Lance Armstrong Foundation sued by holder of design patent for BARKSTRONG pet collar
In an apparent retaliatory lawsuit, Chris Ohman has sued the Lance Armstrong Foundation ("LAF") for infringing a design patent to its "BARKSTRONG" dog collar design.
In an apparent retaliatory lawsuit, Chris Ohman has sued the Lance Armstrong Foundation ("LAF") for infringing a design patent to its "BARKSTRONG" dog collar design. In his complaint, filed in the Northern District of Oklahoma last week, Mr. Ohman claims to own patent rights to the use of the LAF's signature LIVESTRONG mark on pet collars , and accuses "LIVESTRONG" pet collars sold by the LAF of infringement. The lawsuit appears extremely questionable in light of the fact that the Patent Office expressly denied Mr. Ohman design patent protection for collars with the word "LIVESTRONG " printed on them because of prior art found on none other than LAF 's own website.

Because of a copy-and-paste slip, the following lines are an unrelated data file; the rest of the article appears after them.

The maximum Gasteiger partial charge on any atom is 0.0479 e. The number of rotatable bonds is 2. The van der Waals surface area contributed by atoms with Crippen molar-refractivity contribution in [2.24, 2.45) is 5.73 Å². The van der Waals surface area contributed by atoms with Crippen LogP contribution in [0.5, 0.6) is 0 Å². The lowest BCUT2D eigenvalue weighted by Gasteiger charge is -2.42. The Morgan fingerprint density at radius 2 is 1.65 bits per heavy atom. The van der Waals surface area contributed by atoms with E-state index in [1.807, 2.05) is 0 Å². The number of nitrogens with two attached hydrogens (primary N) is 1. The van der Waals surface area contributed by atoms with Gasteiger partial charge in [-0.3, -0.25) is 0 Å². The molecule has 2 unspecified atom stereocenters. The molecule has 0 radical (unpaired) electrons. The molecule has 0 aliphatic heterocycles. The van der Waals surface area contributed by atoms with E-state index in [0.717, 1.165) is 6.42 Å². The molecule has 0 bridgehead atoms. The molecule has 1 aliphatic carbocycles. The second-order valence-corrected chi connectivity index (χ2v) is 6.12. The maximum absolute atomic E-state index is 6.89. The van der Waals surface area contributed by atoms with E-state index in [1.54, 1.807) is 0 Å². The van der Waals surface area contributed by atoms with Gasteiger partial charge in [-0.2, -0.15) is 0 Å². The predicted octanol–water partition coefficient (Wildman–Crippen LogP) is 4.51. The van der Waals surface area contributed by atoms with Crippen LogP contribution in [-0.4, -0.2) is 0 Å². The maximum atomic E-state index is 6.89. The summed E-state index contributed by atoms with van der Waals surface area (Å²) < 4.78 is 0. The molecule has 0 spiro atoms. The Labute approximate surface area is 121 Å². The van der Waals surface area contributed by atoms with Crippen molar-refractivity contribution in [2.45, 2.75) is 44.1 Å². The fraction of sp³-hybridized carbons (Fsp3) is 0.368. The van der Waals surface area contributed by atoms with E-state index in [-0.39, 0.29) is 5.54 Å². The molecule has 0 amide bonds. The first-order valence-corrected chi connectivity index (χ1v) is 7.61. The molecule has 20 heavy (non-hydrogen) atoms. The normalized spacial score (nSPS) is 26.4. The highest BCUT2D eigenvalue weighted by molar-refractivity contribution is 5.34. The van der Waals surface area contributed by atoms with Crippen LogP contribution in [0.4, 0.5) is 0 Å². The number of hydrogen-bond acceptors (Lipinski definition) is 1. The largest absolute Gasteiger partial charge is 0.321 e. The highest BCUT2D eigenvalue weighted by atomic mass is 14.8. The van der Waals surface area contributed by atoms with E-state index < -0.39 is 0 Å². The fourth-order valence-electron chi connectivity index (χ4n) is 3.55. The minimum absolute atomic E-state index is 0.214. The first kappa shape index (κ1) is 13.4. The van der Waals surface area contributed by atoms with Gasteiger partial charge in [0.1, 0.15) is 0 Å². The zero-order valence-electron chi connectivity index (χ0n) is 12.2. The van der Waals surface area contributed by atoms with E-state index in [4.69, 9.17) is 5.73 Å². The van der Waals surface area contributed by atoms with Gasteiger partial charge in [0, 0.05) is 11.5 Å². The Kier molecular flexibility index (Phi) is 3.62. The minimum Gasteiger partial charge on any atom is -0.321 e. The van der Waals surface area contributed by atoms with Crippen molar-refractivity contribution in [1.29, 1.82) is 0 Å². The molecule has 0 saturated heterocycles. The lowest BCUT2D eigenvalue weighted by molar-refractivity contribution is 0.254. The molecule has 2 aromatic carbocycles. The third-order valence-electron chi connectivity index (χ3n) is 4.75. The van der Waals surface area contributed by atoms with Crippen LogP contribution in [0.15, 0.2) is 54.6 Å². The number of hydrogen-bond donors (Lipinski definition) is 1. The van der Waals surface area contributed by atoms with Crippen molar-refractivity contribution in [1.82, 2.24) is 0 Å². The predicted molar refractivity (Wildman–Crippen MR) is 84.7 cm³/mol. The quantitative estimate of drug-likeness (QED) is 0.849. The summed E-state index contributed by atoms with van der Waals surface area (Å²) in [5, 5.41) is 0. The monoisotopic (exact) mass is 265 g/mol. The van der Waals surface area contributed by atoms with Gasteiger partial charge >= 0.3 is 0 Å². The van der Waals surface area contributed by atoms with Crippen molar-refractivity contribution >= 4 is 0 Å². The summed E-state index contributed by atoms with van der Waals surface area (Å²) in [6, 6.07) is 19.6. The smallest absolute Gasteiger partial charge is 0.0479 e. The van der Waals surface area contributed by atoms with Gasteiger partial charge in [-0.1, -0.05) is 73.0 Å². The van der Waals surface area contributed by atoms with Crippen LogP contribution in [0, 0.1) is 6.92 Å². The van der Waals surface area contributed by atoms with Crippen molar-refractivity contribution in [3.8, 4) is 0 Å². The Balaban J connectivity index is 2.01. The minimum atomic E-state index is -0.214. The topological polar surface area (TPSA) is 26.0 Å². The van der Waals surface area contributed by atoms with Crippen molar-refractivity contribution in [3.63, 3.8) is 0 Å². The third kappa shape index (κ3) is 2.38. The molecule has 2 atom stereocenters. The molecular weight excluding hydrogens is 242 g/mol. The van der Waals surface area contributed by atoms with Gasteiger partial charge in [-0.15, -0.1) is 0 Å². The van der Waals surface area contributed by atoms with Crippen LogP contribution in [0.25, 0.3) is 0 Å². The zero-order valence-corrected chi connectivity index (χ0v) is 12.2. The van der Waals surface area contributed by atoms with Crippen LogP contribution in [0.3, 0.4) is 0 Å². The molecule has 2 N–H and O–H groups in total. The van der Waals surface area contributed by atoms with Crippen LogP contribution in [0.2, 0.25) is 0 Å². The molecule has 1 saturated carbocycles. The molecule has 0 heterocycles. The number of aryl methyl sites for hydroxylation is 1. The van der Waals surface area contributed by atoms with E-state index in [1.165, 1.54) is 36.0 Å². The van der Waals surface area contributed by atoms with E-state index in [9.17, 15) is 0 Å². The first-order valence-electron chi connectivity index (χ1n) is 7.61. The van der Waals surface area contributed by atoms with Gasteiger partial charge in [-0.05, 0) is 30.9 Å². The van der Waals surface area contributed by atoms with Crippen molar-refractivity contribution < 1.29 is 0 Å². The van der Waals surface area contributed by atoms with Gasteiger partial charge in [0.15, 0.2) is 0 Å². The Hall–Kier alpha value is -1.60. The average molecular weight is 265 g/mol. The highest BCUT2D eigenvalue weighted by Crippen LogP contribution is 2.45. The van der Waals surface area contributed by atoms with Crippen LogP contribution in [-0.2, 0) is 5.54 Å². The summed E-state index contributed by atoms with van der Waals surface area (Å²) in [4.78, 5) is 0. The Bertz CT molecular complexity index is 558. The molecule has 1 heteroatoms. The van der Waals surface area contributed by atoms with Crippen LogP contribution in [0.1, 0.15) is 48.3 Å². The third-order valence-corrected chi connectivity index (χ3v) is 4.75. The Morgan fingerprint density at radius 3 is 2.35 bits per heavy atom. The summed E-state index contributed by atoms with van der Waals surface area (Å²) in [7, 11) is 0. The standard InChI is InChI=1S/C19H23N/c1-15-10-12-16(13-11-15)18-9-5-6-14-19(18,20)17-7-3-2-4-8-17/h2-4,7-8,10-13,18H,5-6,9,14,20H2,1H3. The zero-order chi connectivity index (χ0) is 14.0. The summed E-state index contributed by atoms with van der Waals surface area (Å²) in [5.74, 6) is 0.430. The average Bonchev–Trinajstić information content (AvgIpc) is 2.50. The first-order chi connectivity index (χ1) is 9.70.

The dispute between Mr. Ohman and the LAF appears to have begun in June, 2005 when Mr. Ohman began selling yellow pet collars with the markings BARKSTRONG and PURRSTRONG. Last September, to prevent dilution of its Trademark, LAF filed suit against Ohman in the Western District of Texas. According to the Texas complaint filed by the LAF, Mr. Ohman approached the LAF in July of 2005, a few weeks after filing a design patent application that, if granted, would give Ohman a patent on the use of LAF's signature LIVESTRONG mark for dog collars. Mr. Ohman's tactic did not work, and no license was granted. Meanwhile, the Patent Office refused to grant Ohman a patent with the LIVESTRONG mark, and, as shown below, Ohman was forced to remove it from his proposed drawings.
Undeterred, Mr. Ohman filed a lawsuit that, when scrutinized by the Court, may well raise concerns. Stay tuned for the continuing battle to see whose collars are the strongest.